FHS Students are Making a Change Through Volunteering


Photo Provided by Tara Bhogaraju.

Sophomores Tara Bhogaraju, Shamshika Guttireddy, Sandy Yang, and Catherine Wroniewicz helping out at a FHS Marching Band competition.

Keira McDowell, Staff Writer

Volunteering is a big aspect of Freedom High School. From the variety of volunteer based clubs offered at Freedom High School to other local organizations, students are playing a role in helping the community.

“You don’t realize how fortunate you are until you actually help out in the community” said Heidi Tanudjaja, a FHS senior and the president of KEY club.

She volunteers with her church, Dulles South and KEY club, which is a FHS club that offers a variety of volunteering opportunities for students.

According to Lisa Wood, the FHS career specialist, in the school year 2021-2022, FHS students had a total of 23,761 hours submitted across 28,000 forms. With this, there were a total of 114 students that received at least one Volunteer Letter of Service pin. There were nine freshmen, 17 sophomores, 52 juniors, and 26 seniors who all received one pin. Ten students earned a second additional pin by volunteering for at least another 100 hours. The Volunteer Letter of Service is an award that can be achieved by volunteering a total of 100 hours throughout the four years of  high school. Any additional 100 hours of volunteering is rewarded with an additional pin.

So many volunteer hours can make a big difference to those in need across many organizations. Students had different reasons for volunteering their time.

Freshman Lexi Perry said, “I volunteer because it makes me feel like I’m making a difference through helping others.”

Perry volunteers with Girl Scouts, most specifically at a variety of Girl Scout camps over the summer, and hopes to join the Red Cross club at FHS. 

“My favorite part [of volunteering] is meeting a lot of different people and being able to give back to the community,” said sophomore Tara Bhogaraju.

Bhogaraju volunteers with the Dulles South Food Pantry, Girl Scouts, Nest 4 Us and the Afghanistan Youth Relief Foundation. Through the Afghanistan Youth Relief Foundation, Bhogaraju was given the opportunity to pack clothes and needed items for those currently in Afghanistan.

“I hope that through packing these clothes I will actually help and benefit someone in Afghanistan going through a crisis right now,” Bhogaraju said. 

For Tanudjaja, one memorable moment she has from her time volunteering was helping with the Leukemia Lymphoma Society where she helped raise awareness about leukemia and lymphoma in the community.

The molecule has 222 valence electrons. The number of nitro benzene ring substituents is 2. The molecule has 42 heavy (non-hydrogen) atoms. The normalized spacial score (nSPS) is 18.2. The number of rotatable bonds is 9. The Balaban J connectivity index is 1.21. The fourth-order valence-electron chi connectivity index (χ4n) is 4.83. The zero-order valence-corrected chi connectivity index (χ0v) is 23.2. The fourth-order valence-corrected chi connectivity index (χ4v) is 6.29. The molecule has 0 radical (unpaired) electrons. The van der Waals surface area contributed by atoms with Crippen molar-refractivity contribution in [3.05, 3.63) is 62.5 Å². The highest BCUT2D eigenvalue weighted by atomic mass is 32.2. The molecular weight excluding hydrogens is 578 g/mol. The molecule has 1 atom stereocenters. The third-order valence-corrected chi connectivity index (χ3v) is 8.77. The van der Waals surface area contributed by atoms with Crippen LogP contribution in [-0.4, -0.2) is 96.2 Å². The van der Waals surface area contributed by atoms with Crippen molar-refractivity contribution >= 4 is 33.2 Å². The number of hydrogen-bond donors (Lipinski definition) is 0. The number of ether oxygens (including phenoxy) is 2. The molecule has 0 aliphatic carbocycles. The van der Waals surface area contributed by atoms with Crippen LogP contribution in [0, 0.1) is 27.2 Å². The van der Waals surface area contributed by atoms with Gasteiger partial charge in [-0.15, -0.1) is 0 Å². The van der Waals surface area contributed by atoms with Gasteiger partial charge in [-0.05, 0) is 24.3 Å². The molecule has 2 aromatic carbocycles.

“I actually got to help out a family up here at Woodgrove High School, because their son was suffering with leukemia and lymphoma,” Tanudjaja said. “I found it really neat and cool that I can impact someone through something so small.”

On top of making a change and helping those both in and out of the community, there are many valuable skills someone can gain from volunteering.

“I’ve learned a lot through volunteering. Specifically how to lead groups of any age and how to manage my time better,” Perry said. 

These skills include things such as being more confident to talk to new people, trying new things, the opportunity to be a leader, gain organization skills, to work as a team with others and the ability to learn physical skills such as building, how to do crafts, and more.

“Through volunteering I’ve blossomed and been able to talk to other people and not be scared,” Tanudjaja said.

Some volunteer based clubs that FHS offers are KEY club, Hope club, Red Cross club, Environmental club, Educators Rising, UNICEF Club and Unified Sports. All of which offer different types of volunteering opportunities to FHS students. From working with children, helping the environment, to helping those with disabilities, FHS has something for everyone. 

“Just ask around and look for communities and organizations,” Bhogaraju said, “There’s always an organization that needs help.”

Some local volunteering organizations that want help consist of the Dulles Food Pantry, the Gum Spring Library, Boy  Scouts and Girl Scouts. While some other opportunities include tutoring, coaching a kids sports team, or helping at the local elementary schools, middle schools, churches, animal shelters, hospitals, or nursing homes. 

“If you haven’t volunteered already, volunteer! It’s a great way to reach out to people and learn new opportunities,” Tanudjaja said.